2. Listen and then act: It can be easy for teachers and school staff to make well-intentioned assumptions even without a language barrier — when communication is challenging, the danger for misdiagnosis intensifies. Make conscious contact with parents and community members to identify needs.“There are always parents talking to one another. Leverage conversations with those key stakeholders — you may think parents would benefit most from a car seat drive, but in reality, they may need assistance calling the electric company or accessing dental care instead.”
  3. Redefine what engagement looks like: A narrow definition of family engagement can lead otherwise interested parents to count themselves out. Says Christian, “the parents who typically volunteer in classrooms can afford the time. For most parents though, that’s a privilege. I found that there was this misconception that parents had to physically be in the school to help, when that wasn’t the case at all.” Family members, regardless of language, can assist teachers in other ways. Classroom support can happen at home, from cutting out math manipulatives to assembling packets and leveled books. Christian adds: “Parents want to be involved. Even something small, like sending home classroom materials to be cut out, allows them to have a role in the success of their kids.”
  4. Prioritize intentionality and structure: Home visits and back-to-school nights can provide opportunities to establish trust and build partnerships. At the same time, Christian stresses the importance of planning these interactions and of not allowing them to be too ad-hoc. “If they’re intentional, [home visits] can be really impactful, but they lose all power when flimsily done,” she says. “I like when they’re structured, when schools or even outside agencies provide [teachers with] training on their actual impact and the logistical needs a bilingual home visit requires.”
  5. Empower teachers with existing resources: Districts and school leaders can connect their teaching staff with free and low-cost tools to make translation easier. Many large districts, including District of Columbia Public Schools, New York City Department of Education, and Dallas Independent School District, have translation hotlines, where teachers can reach interpreters and teams dedicated to translating documents. In addition, the Google Translate app has text translation for over 100 languages, and can translate bilingual conversations for 32 others. While not a true replacement for face-to-face translation, these tools can serve as a point of entry.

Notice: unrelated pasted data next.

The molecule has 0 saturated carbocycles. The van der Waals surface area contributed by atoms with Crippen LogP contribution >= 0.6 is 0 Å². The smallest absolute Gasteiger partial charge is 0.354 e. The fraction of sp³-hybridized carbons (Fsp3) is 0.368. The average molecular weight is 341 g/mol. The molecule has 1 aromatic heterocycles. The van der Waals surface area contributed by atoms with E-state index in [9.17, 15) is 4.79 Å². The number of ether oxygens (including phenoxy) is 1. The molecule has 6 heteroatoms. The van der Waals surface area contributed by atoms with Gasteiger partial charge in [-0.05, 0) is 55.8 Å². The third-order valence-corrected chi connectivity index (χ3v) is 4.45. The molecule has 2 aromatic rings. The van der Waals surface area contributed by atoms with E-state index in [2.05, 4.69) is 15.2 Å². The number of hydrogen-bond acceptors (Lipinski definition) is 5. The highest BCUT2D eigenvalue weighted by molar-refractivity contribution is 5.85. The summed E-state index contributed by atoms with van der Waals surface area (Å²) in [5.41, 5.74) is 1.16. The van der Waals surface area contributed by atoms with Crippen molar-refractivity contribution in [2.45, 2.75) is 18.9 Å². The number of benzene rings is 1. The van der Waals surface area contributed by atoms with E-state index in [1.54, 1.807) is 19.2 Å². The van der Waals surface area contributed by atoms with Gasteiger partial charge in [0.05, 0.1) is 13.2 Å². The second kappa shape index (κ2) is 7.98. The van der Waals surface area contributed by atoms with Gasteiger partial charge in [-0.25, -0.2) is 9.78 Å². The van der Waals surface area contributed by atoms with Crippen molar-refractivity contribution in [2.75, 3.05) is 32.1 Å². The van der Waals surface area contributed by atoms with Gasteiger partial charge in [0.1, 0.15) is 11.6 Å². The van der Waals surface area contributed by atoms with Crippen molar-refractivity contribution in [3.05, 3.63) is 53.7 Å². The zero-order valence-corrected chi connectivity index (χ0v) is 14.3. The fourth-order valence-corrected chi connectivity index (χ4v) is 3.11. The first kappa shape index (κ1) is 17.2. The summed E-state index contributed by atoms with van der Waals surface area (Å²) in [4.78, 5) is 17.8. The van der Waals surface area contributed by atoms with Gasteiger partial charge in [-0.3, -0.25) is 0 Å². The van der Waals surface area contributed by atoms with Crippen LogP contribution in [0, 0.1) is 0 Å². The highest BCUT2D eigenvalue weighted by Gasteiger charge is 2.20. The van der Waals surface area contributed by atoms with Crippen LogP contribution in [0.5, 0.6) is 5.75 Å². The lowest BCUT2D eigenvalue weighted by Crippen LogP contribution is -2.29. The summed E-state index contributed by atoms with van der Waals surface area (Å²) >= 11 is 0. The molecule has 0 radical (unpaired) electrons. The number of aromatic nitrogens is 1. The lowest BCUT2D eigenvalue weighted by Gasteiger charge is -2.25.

Christian’s work is fueled by a fervent desire to exemplify the strength and power of her students and their families. As one of the few Latinx and bilingual school leaders in her network, Christian says she is passionate about building a pipeline of educators who both reflect the communities that they serve and driving transformational, sustainable change. We can borrow lessons from her work empowering teachers to connect across lines of differences in the pursuit of positive outcomes for all children.

Silenced But Not Complacent: Limited English Proficient Parents

This week, Bellwether staff share their perspectives on family and parent engagement. Follow Ahead of the Heard from now until Friday for a series of blog posts that tackle common misconceptions about engaged parents, working with multilingual families, and more. Click here to read other posts in the series thus far.

Parents and advocates at the June 2016 Fresno AAPI stakeholder engagement session. Photo courtesy of the Southeast Asia Resource Action Center.

Plenty of research demonstrates improved student outcomes from robust parent engagement, yet not enough has been done to make sure that limited English proficient (LEP) parents are engaged.

In June 2016, I helped coordinate a series of stakeholder engagement sessions for Asian American and Pacific Islander (AAPI) parents and advocates in Sacramento, Fresno, and Long Beach, CA. I was a Civil Rights Fellow at OCA – Asian Pacific American Advocates working on K-12 education issues, and the sessions were designed to allow parents and advocates to tell state and local education agency officials their major concerns around engaging with teachers and schools.

Many of the people we spoke to were limited English Proficient (LEP). In fact, there are an estimated 4.6 million students in the U.S. who are LEP. Among the 8.3 million Americans aged five or older who speak an Asian or Pacific Island language, approximately one in three are LEP. Coupled with difficulties in communicating and engaging with schools, the LEP population is less educated and more likely to live in poverty.

Attendees of the stakeholder engagement sessions identified with refugee backgrounds, were low-income, and spoke a variety of different languages at home, including Khmer (Cambodian), Hmong, and Vietnamese. Here’s what we learned:

When local leaders do not reflect the communities they serve, they may overlook specific language needs. In Long Beach, CA, the school board was unaware of the need for language interpreters in Khmer (Cambodian), and as a result, Khmer-speaking parents were unable to effectively engage with teachers and schools. School robo-calls and important paperwork sent home with students were only available in English or Spanish. These barriers persisted due to lack of diversity and representation on school boards and other levels of school leadership.